• Rules of the Road
• Transition Team
• Promoting regional cooperation
The Rule of Law is often a casualty during times of war. Rebuilding confidence in a country’s legal system after a conflict is a difficult task. Throughout its existence, the ICTY Office of the Prosecutor (OTP) has worked closely with the new states and territories that emerged from the former Yugoslavia on their domestic prosecutions. A number of key programmes have helped re-establish the Rule of Law in criminal matters in this war torn region.
Rules of the Road
In the aftermath of the war in Bosnia and Herzegovina (BiH), returning displaced persons and refugees voiced fears about arbitrary arrests on suspicion of war crimes. To protect against this, the OTP agreed to operate a "Rules of the Road" scheme under which local prosecutors were obliged to submit case files to The Hague for review. No person could be arrested on suspicion of war crimes in BiH unless the Tribunal’s prosecution had beforehand received and assessed a case file to contain credible charges.
The Rules of the Road procedure, established under the Rome Agreement of 18 February 1996, regulated the arrest and indictment of alleged perpetrators of war crimes by national authorities. As part of the Tribunal’s contribution to the re-establishment of peace and security in the region, the ICTY prosecutor agreed to provide an independent review of all local war crimes cases. If a person was already indicted by the OTP, he could be arrested by the national police. If the national police wished to make an arrest where there was no prior indictment, they had to send their evidence to the OTP. Under the Rome Agreement, decisions of the OTP became binding on local prosecutors.
Applying international standards, OTP staff reviewed 1,419 files involving 4,985 suspects, and advised local prosecutors whether or not they had enough evidence to proceed. Approval was granted for the prosecution of 848 persons.
The scheme ended in October 2004. Since then, it has been up to the Prosecutor’s Office of BiH to decide whether the sensitivity of a particular case requires that it is prosecuted at the state level.
To ensure as many persons as possible suspected of war crimes are brought to justice, the OTP continues to assist national bodies in the region by passing on evidence that may be of use in local investigations and by transferring whole cases for prosecution locally. A dedicated transition team within the OTP is tasked with handing over to national courts cases involving intermediate- and lower-ranking accused. Such cases fall into two broad categories.
Firstly are case files regarding suspects investigated by the OTP but where no indictments were ever issued. In this situation, it is the responsibility of the relevant organs in the national judiciaries to bring such investigations to a conclusion on the basis of the evidence received from the ICTY and raise indictments where appropriate.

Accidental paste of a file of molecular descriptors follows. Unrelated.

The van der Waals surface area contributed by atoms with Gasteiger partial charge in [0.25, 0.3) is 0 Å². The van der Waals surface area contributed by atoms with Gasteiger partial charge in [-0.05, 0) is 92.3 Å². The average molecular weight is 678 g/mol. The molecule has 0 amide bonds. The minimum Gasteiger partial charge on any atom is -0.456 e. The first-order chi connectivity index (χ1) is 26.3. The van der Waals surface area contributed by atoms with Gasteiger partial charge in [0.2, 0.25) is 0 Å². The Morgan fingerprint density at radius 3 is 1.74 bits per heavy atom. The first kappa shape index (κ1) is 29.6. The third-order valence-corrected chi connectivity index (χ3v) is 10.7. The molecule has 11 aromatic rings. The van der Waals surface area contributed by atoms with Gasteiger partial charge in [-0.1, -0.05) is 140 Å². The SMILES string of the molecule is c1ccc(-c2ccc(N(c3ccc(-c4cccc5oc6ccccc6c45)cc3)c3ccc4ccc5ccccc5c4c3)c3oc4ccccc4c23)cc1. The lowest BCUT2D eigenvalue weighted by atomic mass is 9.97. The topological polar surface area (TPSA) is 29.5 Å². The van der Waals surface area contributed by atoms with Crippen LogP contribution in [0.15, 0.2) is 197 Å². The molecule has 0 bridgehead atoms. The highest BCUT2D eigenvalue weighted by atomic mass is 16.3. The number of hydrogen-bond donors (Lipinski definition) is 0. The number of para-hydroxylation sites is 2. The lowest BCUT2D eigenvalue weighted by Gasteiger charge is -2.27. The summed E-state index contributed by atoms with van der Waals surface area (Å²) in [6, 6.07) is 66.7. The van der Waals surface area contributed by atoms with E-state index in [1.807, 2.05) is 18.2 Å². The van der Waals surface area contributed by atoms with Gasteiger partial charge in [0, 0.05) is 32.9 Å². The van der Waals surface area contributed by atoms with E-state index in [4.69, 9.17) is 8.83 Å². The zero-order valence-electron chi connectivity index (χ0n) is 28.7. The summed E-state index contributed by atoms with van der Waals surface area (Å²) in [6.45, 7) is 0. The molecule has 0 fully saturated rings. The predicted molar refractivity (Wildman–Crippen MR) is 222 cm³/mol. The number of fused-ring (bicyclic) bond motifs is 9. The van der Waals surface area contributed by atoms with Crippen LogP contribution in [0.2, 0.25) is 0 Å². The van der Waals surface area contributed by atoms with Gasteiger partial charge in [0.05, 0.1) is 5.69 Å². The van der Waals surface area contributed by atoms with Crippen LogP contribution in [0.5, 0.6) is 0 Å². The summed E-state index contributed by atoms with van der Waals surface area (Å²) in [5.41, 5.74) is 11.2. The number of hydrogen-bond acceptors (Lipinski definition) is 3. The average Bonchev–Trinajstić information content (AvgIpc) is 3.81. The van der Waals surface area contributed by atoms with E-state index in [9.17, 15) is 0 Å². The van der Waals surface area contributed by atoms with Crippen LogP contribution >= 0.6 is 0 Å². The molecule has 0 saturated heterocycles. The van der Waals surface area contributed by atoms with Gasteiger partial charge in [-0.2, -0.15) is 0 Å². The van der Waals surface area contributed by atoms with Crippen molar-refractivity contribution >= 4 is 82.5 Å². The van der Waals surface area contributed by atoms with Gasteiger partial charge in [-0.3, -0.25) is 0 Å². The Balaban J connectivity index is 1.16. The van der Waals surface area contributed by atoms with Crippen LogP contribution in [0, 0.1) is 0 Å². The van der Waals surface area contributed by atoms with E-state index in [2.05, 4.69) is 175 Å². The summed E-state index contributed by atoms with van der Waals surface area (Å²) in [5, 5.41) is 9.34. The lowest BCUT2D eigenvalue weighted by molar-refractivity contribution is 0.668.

The referral of some files with investigative material has already resulted in trials and judgements. In the County Court of Rijeka, Croatia, three persons were convicted of crimes committed against civilians of Serb ethnicity in the Croatian town of Gospić. Investigative material handed over by the OTP further lead to other trial proceedings. The War Crimes Chamber of the Belgrade District Court in Serbia is trying cases against more than 15 persons accused of crimes against Croatian victims in Vukovar and six accused charged with crimes against Bosnian Muslims in the Bosnian town of Zvornik. In Sarajevo, Bosnia and Herzegovina, one high-level accused was acquitted in the first instance on charges relating to several crime locations. One accused is on trial for crimes committed in Mostar. Two accused are jointly indicted and on trial for crimes committed in Kljuc municipality.
The Tribunal’s prosecution will continue to provide such case files with investigative material as part of its efforts to prevent impunity. In addition, the OTP is responding to many specific requests from national prosecutors for information relating to their ongoing investigations against war crimes suspects.
Secondly, where an indictment has been issued by the ICTY, transfer can occur under Rule 11bis of the Rules of Procedure and Evidence. A total of eight cases involving 13 accused have been referred to courts in the former Yugoslavia, mostly to Bosnia and Herzegovina. On the basis of an ICTY indictment and the supporting evidence provided by the Tribunal’s prosecution, these cases are tried in accordance with the national laws of the state in question. No further cases are currently under consideration by the Referral Bench, the three-judge panel set to consider motions for referral filed by the Prosecutor.
The OTP has provided training and assistance to prosecutors in the region through regular meetings, numerous working visits and participation in various seminars and workshops. With this assistance, local prosecutor’s offices have made progress in investigating and trying war crimes cases based on the information and files received from the Tribunal.
Promoting regional cooperation
The ICTY prosecution strongly supports efforts to enhance cooperation in criminal matters between states of the former Yugoslavia, as it is an essential step towards rebuilding trust and justice in the region. Successful trials before national courts require that prosecutors in the neighbouring countries can collaborate in the collection of evidence and securing witnesses. OTP officials have taken part in several regional meetings, facilitating the creation of good working relationships between the prosecutors in the different states.